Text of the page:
Sir John Soane’s Museum
What would it mean to consider the artist’s home under the rubric of “Home Subjects?” In other words, what can we learn about the history of the domestic display of art from these interiors? How does the artist’s home, especially the home studio, inflect our understanding of the “private” nature of collecting and display within the broader history of British art?
The exhibition Creative Quarters: The Art World in London 1700-2000, held at the Museum of London in 2001 (30 March-15 July) focused on the complex dynamic between artistic practice and the urban geography. As part of this investigation, curators Kit Webb, Lucy Peltz, and Cathy Ross began to suggest the ways in which London addresses, and interiors, transformed artistic identity. This rich topic demands further investigation, with the dearth of surviving examples once again presenting a challenge for researchers. Even when interiors remain largely intact, they often reflect the experience of later inhabitants and museum professionals.
The “Opening up the Soane” project, undertaken by curators at the Sir John Soane Museum, has invited the public to think through these issues in the context of the museum. As an architect, Soane was particularly attentive to the experience of domestic space and its role as an expression of the inhabitants when he designed his home at 13 Lincoln Inn’s Fields between 1808-9 and 1812. The home functioned as a kind of laboratory, and Soane was an active curator of his own collections and interiors. The Soane Museum is already a vital resource for topics related to “Home Subjects.” Soane’s innovative display of art in his own home, such as the painting cabinets that display Hogarth’s Rake’s Progress and Election Series (once owned by David Garrick), suggests the way in which the private home could function as a kind of theater for viewing art. In addition, his pioneering work as an architect of museums, as in the case of the Dulwich Picture Gallery, provides an intriguing opportunity to consider paradigms of display in a new way. Now, by “opening up” the Soane, museum staff are putting more of the house and collections on display, and they are also being open about the vicissitudes of these interiors before and after Soane’s death.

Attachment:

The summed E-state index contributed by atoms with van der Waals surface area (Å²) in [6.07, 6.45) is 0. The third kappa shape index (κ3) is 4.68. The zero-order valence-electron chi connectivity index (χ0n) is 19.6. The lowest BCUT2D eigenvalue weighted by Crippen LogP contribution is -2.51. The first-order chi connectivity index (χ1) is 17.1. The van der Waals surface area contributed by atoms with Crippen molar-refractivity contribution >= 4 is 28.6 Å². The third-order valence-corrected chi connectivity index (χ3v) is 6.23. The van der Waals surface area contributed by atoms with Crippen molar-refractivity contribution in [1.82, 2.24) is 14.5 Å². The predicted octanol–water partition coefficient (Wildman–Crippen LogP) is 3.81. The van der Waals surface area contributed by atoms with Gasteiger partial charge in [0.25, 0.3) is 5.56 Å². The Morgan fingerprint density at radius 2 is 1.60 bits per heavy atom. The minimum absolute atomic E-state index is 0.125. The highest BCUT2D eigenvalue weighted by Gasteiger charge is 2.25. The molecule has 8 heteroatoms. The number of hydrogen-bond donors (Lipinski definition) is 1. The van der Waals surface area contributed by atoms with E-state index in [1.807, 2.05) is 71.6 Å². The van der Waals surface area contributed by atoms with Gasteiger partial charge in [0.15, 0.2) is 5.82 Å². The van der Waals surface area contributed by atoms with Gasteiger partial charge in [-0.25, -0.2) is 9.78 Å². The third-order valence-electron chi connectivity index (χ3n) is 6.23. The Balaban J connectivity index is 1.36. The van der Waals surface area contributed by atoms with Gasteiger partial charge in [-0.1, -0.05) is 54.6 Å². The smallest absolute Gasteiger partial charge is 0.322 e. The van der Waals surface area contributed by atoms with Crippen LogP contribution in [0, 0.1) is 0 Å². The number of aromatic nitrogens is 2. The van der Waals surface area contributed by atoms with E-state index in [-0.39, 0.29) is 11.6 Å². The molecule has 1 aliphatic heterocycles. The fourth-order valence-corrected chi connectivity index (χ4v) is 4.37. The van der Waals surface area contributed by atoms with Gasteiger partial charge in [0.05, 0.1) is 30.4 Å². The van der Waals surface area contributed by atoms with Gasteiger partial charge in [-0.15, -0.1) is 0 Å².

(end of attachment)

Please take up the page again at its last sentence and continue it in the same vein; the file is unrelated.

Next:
This initiative has entered Phase II, “the reinstatement of Sir John Soane’s private apartments and the former Model Room on the second floor of No. 13 Lincoln’s Inn Fields.” The museum plans to open the entire floor by 2016. On a recent tour, the docent discussed the way in which the space was altered when it served as accommodation for the museum’s curator. Soane himself had repurposed the space in 1834, turning his deceased wife’s bedroom (she had died in 1815) into the Model Room, where the public could view his collection of architectural models, a further example of the ways in which the home mingled public and private.
The “more domestic and personal” side of the apartments (according to the Soane’s website) emerges in Mrs. Soane’s Morning Room, also part of the tour. As the Description of the Museum from 1835 asserts, “so happy is the variety of pictures [in this room], that few persons can examine them without finding (beside the general admiration by must excite) someone peculiarly adapted to their own choice.”
The room presents an intriguing mix of artistic subjects, blending family portraits with, for example, John Hamilton Mortimer’s print series Twelve Characters from Shakespeare (1775-6). In this context, the prints serve as a further testament to the Soanes’ admiration for Shakespeare, already evident in the “Shakespeare Recess” in the stairwell. At the same time, these celebrations of Shakespeare observe the conventions of what we might call the distinction between public and private within the home. While the portrait bust of the author decorates the public space of the stairwell, it is within the private apartments that the prints explore the complex psychology of Shakespeare’s characters.
Visitors can now book free tours of Soane’s private apartments here.